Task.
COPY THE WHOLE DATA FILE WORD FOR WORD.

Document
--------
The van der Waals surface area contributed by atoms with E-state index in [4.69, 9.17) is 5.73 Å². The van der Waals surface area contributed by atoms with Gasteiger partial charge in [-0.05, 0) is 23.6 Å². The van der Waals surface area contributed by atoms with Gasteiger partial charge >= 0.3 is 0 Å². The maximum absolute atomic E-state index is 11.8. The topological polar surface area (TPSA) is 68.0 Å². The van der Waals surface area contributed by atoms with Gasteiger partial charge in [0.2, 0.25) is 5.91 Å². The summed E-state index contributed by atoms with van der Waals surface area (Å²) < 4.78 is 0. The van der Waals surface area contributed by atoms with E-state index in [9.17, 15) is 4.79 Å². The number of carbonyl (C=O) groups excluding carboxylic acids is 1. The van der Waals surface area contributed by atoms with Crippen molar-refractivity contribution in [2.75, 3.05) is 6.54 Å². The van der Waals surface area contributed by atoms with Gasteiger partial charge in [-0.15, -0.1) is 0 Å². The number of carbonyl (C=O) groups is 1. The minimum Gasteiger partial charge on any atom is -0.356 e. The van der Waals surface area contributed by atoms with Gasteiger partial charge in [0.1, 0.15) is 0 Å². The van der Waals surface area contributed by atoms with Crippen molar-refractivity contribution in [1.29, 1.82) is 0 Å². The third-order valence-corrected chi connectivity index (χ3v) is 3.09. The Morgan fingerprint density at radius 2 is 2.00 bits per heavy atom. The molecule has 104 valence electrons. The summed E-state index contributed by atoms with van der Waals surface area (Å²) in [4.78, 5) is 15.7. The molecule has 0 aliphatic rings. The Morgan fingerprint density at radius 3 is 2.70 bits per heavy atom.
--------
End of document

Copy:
The van der Waals surface area contributed by atoms with E-state index in [4.69, 9.17) is 5.73 Å². The van der Waals surface area contributed by atoms with Gasteiger partial charge in [-0.05, 0) is 23.6 Å². The van der Waals surface area contributed by atoms with Gasteiger partial charge >= 0.3 is 0 Å². The maximum absolute atomic E-state index is 11.8. The topological polar surface area (TPSA) is 68.0 Å². The van der Waals surface area contributed by atoms with Gasteiger partial charge in [0.2, 0.25) is 5.91 Å². The summed E-state index contributed by atoms with van der Waals surface area (Å²) < 4.78 is 0. The van der Waals surface area contributed by atoms with E-state index in [9.17, 15) is 4.79 Å². The number of carbonyl (C=O) groups excluding carboxylic acids is 1. The van der Waals surface area contributed by atoms with Crippen molar-refractivity contribution in [2.75, 3.05) is 6.54 Å². The van der Waals surface area contributed by atoms with Gasteiger partial charge in [-0.15, -0.1) is 0 Å². The number of carbonyl (C=O) groups is 1. The minimum Gasteiger partial charge on any atom is -0.356 e. The van der Waals surface area contributed by atoms with Gasteiger partial charge in [0.1, 0.15) is 0 Å². The van der Waals surface area contributed by atoms with Crippen molar-refractivity contribution in [1.29, 1.82) is 0 Å². The third-order valence-corrected chi connectivity index (χ3v) is 3.09. The Morgan fingerprint density at radius 2 is 2.00 bits per heavy atom. The molecule has 104 valence electrons. The summed E-state index contributed by atoms with van der Waals surface area (Å²) in [4.78, 5) is 15.7. The molecule has 0 aliphatic rings. The Morgan fingerprint density at radius 3 is 2.70 bits per heavy atom.